Tuesday, April 15, 2008

Not in the Netherlands, You Don't

While waiting in a long line to board a Connexxion bus to get back to Amsterdam from the Keukenhof Gardens (the buses they provide are insufficient for the number of people, making you wait anywhere from 30-60 minutes to board a bus), two ladies came and sat on a bench near me without bothering to get in the back of the line around the corner. Then, when the bus pulled up, they proceeded to try to cut in front of my husband and me. I said, “Not in front of me you’re not,” and then they sheepishly got behind us as some other, nicer, more tolerant people let them in. But I was not about to. Because I heard what language they were speaking—Swiss German.

Now I am not surprised that while everyone else—Americans, Brits, Germans, and French waited politely in a line for the next bus—the only people trying to disobey the rules were the Swiss. The Swiss have no concept of line (they normally stand in confusing patterns I call a “bunch”). And when a form of transportation shows up in Switzerland, they push and shove to get on first, never mind how long anyone else has been waiting (and never mind the concept of letting people off it first).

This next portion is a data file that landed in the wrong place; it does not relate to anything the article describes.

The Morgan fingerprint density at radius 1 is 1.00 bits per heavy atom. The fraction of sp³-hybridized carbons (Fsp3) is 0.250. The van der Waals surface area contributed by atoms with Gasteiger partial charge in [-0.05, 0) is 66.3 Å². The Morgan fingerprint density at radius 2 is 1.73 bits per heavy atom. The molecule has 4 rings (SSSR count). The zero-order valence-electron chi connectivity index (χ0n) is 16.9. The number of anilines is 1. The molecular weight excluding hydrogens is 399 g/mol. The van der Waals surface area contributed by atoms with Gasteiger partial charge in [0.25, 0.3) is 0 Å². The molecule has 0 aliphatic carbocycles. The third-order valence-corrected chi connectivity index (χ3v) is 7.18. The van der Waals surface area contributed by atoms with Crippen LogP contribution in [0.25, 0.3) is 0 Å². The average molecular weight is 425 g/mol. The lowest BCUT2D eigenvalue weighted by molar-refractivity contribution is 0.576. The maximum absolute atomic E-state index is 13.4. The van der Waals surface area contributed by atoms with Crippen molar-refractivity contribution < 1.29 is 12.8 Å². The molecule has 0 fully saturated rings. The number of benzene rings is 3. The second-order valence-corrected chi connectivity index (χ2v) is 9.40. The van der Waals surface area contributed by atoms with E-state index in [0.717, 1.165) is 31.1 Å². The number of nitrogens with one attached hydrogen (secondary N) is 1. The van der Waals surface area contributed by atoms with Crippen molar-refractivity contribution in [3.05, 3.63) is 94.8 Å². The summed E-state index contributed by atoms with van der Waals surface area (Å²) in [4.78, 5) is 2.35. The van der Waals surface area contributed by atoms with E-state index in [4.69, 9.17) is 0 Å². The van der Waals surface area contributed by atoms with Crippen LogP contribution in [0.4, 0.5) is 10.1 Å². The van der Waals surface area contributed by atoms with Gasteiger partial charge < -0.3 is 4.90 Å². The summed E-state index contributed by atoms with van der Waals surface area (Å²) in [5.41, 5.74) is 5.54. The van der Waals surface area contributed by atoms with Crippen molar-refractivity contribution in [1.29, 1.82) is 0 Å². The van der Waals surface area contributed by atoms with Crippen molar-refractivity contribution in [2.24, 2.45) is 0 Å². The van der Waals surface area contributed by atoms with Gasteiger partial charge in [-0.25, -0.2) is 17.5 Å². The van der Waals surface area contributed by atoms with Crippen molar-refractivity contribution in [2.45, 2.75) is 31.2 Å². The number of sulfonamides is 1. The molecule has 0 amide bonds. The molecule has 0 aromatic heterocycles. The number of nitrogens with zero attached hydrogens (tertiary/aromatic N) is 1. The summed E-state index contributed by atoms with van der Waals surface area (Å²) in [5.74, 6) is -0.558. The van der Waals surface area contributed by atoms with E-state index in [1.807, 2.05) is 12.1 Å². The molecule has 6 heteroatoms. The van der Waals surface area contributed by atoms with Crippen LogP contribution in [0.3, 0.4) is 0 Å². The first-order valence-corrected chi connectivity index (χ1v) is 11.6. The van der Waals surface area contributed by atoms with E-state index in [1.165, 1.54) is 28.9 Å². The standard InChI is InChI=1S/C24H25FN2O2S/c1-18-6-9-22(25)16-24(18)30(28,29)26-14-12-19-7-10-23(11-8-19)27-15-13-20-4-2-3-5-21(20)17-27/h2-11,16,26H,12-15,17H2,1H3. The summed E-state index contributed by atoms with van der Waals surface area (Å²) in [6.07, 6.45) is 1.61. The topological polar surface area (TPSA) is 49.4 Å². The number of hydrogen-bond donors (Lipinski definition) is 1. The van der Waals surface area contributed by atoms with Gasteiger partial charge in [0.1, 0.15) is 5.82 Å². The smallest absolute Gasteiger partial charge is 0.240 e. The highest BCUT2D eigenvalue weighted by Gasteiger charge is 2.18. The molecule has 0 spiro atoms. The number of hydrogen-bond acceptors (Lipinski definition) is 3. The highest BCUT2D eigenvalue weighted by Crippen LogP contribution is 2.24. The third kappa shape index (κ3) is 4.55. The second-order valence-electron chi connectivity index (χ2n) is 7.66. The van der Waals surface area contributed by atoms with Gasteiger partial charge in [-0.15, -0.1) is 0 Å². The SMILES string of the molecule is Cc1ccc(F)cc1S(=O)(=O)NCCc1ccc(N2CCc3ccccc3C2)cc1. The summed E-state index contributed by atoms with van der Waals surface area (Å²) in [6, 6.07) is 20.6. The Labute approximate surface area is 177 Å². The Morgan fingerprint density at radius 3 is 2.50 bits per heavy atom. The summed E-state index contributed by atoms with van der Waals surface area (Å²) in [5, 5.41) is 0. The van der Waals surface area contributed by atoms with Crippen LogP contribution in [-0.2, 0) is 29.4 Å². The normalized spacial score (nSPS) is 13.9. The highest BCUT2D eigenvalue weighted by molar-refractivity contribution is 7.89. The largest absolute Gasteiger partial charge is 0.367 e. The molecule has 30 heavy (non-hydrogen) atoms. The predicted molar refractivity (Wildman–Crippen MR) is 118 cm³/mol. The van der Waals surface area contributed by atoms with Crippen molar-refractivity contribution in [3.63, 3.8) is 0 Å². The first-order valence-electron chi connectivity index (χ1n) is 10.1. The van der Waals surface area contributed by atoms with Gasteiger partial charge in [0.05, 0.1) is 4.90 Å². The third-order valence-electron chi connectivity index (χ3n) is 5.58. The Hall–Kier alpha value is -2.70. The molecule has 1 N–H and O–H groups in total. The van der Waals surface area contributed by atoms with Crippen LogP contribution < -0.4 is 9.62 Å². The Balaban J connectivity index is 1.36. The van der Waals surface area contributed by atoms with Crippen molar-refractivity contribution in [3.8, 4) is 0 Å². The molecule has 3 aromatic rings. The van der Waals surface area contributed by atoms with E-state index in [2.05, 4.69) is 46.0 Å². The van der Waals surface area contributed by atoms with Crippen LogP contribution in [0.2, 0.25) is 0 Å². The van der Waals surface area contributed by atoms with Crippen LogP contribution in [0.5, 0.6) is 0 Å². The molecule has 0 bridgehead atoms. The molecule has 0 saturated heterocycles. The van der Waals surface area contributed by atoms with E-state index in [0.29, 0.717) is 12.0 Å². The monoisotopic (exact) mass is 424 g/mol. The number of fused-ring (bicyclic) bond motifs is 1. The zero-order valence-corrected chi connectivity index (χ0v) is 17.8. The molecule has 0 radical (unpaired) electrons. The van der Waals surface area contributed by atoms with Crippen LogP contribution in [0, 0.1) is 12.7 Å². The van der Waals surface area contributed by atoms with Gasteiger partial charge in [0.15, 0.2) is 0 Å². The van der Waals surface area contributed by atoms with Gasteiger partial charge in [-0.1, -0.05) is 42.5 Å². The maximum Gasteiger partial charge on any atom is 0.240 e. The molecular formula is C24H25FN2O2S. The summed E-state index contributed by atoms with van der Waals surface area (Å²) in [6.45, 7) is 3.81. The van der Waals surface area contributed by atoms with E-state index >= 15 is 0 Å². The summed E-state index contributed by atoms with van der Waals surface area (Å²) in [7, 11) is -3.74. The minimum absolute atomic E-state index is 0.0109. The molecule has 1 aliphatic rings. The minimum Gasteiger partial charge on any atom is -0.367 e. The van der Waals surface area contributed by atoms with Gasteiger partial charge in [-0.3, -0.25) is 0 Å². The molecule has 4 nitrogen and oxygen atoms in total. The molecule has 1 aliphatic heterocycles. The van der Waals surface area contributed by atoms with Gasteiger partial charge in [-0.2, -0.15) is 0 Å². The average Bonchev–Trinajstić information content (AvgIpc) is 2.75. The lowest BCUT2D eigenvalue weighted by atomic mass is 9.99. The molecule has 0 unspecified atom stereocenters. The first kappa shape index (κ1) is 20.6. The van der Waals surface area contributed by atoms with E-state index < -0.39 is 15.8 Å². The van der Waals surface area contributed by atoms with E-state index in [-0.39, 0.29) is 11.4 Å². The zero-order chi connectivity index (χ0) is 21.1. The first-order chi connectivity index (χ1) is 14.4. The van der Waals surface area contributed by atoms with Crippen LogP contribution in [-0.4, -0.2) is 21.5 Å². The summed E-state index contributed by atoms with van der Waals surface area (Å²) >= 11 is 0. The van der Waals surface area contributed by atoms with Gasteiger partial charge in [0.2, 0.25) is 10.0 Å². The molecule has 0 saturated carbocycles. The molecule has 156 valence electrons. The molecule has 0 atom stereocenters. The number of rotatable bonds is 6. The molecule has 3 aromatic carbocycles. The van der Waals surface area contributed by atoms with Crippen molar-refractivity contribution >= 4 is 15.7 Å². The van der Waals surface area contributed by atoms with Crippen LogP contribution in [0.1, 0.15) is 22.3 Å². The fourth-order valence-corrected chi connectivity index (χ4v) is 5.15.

But we were not in Switzerland. And I was not going to put up with it here. In their country, I will play by their pushing and shoving rules. But this was not their country. And clearly, there was a line here. Some people had been waiting an hour. And not only was it not fair to us to let them cut in line, it wasn’t fair to the people behind us. As it turned out, the two Swiss women were the last two let on that particular bus, making the people behind them wait another 30 minutes in that line for the next bus to come. I guess maybe next time those people will learn their lesson.

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